The ongoing Russian invasion of Ukraine overshadowed the latest step taken in Washington to turn the page on 20 years of a costly, largely military-driven approach to addressing conflicts.
Informed by some of the lessons from the past two decades, the long-awaited US Strategy to Prevent Conflict and Promote Stability marks a shift away from a reactive approach that often exacerbated the underlying drivers of, and prolonged rather than reduced, the violence.
It prioritizes addressing the factors contributing to violence and political instability and fostering and sustaining long-term partnerships in affected countries with governments, civil society, and the private sector.
The strategy also articulates a long-overdue commitment to breaking down the array of bureaucratic and funding siloes that have too often hindered the development of a more integrated, effective, and sustainable approach to violence and conflict prevention.
The U.S. Strategy to Prevent Conflict and Promote Stability outlines a ten-year, whole-of-government effort to foster peace and long-term stability through integrated diplomacy, development, and security-sector engagement. https://t.co/5YFLnGOLLd
— US Africa Media Hub (@AfricaMediaHub) April 4, 2022
The Counterterrorism Juggernaut
The framework makes references to counterterrorism and the need for complementarity between this new strategy and relevant, existing US strategic frameworks, including those related to counterterrorism.
However, it fails to acknowledge that its effectiveness (and the approach it encapsulates) in countries affected by terrorism or violent extremism risks being undermined without a significant and complementary shift in counterterrorism policy and practice.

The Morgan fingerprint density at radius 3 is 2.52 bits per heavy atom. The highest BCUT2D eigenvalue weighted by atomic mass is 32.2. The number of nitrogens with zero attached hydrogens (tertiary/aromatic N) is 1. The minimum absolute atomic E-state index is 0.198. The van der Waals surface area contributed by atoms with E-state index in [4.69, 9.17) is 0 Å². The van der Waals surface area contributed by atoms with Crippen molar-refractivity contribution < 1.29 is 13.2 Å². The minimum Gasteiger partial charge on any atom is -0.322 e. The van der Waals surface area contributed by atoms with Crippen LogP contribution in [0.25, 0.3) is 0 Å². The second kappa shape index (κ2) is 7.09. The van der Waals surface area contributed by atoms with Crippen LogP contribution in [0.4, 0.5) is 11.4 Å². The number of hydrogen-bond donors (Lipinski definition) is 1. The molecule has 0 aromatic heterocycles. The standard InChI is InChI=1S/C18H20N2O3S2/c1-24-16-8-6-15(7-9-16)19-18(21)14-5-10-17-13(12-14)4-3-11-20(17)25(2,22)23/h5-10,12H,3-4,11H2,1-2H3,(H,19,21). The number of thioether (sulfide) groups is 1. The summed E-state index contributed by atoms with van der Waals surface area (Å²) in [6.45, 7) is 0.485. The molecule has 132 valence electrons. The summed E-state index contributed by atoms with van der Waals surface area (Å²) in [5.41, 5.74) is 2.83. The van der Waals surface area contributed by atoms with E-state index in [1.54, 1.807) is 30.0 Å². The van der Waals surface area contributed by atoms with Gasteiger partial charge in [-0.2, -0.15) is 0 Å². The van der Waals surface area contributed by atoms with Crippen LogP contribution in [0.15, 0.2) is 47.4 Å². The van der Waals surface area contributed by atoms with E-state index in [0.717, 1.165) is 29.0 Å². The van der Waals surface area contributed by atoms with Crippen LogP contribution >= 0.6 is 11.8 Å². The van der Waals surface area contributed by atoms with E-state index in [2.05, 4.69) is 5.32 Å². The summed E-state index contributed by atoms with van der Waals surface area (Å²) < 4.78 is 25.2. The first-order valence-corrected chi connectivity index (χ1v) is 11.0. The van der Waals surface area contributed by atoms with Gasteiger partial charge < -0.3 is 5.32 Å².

Currently, it is the overly securitized, largely reactive paradigm that continues to treat (or view) terrorism as an “exceptional” threat and focuses largely on its symptoms rather than its roots.
For the past 20 years, “counterterrorism” has swallowed up trillions of dollars, catalyzed the development of a massive web of institutions, practitioners, and networks, and has perhaps done more to exacerbate the drivers of violence and conflict rather than mitigate the threat.
This last point is particularly evident in countries where the rule of law and democratic institutions are weak or absent. As the most recent Global Terrorism Index highlights, these places are where the overwhelming majority of terrorist violence occurs.
In short, a vast political economy has been birthed in fragile and conflict-affected states in the name of countering terrorism. This has typically been fueled by resources and encouragement from Washington and its allies and partners.
Terrorism in the Sahel
Nowhere are this approach’s shortcomings more evident than in the Sahel. Terrorist threats have rapidly expanded and diversified in recent years, despite the increased military, intelligence, and other security investments from the US and other Western partners.
In the meantime, funding for development programs aimed at mitigating the local drivers of terrorism, but also other forms of violence and conflict, has been reduced in the region.